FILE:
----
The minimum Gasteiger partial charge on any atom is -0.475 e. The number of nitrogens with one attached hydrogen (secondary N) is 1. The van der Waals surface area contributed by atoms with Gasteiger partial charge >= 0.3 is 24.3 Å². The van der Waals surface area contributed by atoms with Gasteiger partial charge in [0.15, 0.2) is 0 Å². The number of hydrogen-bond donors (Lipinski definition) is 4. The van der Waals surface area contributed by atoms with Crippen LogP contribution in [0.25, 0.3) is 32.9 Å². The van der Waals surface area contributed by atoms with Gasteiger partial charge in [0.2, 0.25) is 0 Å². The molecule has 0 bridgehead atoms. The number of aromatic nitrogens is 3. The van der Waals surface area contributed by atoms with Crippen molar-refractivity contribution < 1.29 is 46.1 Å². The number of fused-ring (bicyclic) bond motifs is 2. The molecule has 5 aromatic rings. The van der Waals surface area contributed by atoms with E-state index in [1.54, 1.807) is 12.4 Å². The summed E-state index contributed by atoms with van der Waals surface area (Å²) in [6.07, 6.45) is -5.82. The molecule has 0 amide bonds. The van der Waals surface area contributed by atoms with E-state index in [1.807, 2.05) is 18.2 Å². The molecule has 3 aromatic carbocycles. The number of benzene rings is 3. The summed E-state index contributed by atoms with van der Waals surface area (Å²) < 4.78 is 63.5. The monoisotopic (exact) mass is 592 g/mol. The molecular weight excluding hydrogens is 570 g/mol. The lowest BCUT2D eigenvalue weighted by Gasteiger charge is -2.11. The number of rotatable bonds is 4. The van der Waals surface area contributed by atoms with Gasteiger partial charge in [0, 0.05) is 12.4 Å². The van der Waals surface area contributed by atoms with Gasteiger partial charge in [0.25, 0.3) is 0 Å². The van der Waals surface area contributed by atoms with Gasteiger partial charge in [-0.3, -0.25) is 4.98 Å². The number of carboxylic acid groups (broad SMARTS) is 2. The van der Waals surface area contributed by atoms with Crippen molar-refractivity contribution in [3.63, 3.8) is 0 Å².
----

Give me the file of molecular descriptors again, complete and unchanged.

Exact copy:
The minimum Gasteiger partial charge on any atom is -0.475 e. The number of nitrogens with one attached hydrogen (secondary N) is 1. The van der Waals surface area contributed by atoms with Gasteiger partial charge >= 0.3 is 24.3 Å². The van der Waals surface area contributed by atoms with Gasteiger partial charge in [0.15, 0.2) is 0 Å². The number of hydrogen-bond donors (Lipinski definition) is 4. The van der Waals surface area contributed by atoms with Crippen LogP contribution in [0.25, 0.3) is 32.9 Å². The van der Waals surface area contributed by atoms with Gasteiger partial charge in [0.2, 0.25) is 0 Å². The molecule has 0 bridgehead atoms. The number of aromatic nitrogens is 3. The van der Waals surface area contributed by atoms with Crippen molar-refractivity contribution < 1.29 is 46.1 Å². The number of fused-ring (bicyclic) bond motifs is 2. The molecule has 5 aromatic rings. The van der Waals surface area contributed by atoms with E-state index in [1.54, 1.807) is 12.4 Å². The summed E-state index contributed by atoms with van der Waals surface area (Å²) in [6.07, 6.45) is -5.82. The molecule has 0 amide bonds. The van der Waals surface area contributed by atoms with E-state index in [1.807, 2.05) is 18.2 Å². The molecule has 3 aromatic carbocycles. The number of benzene rings is 3. The summed E-state index contributed by atoms with van der Waals surface area (Å²) < 4.78 is 63.5. The monoisotopic (exact) mass is 592 g/mol. The molecular weight excluding hydrogens is 570 g/mol. The lowest BCUT2D eigenvalue weighted by Gasteiger charge is -2.11. The number of rotatable bonds is 4. The van der Waals surface area contributed by atoms with Gasteiger partial charge in [0, 0.05) is 12.4 Å². The van der Waals surface area contributed by atoms with Gasteiger partial charge in [0.25, 0.3) is 0 Å². The van der Waals surface area contributed by atoms with Gasteiger partial charge in [-0.3, -0.25) is 4.98 Å². The number of carboxylic acid groups (broad SMARTS) is 2. The van der Waals surface area contributed by atoms with Crippen molar-refractivity contribution in [3.63, 3.8) is 0 Å².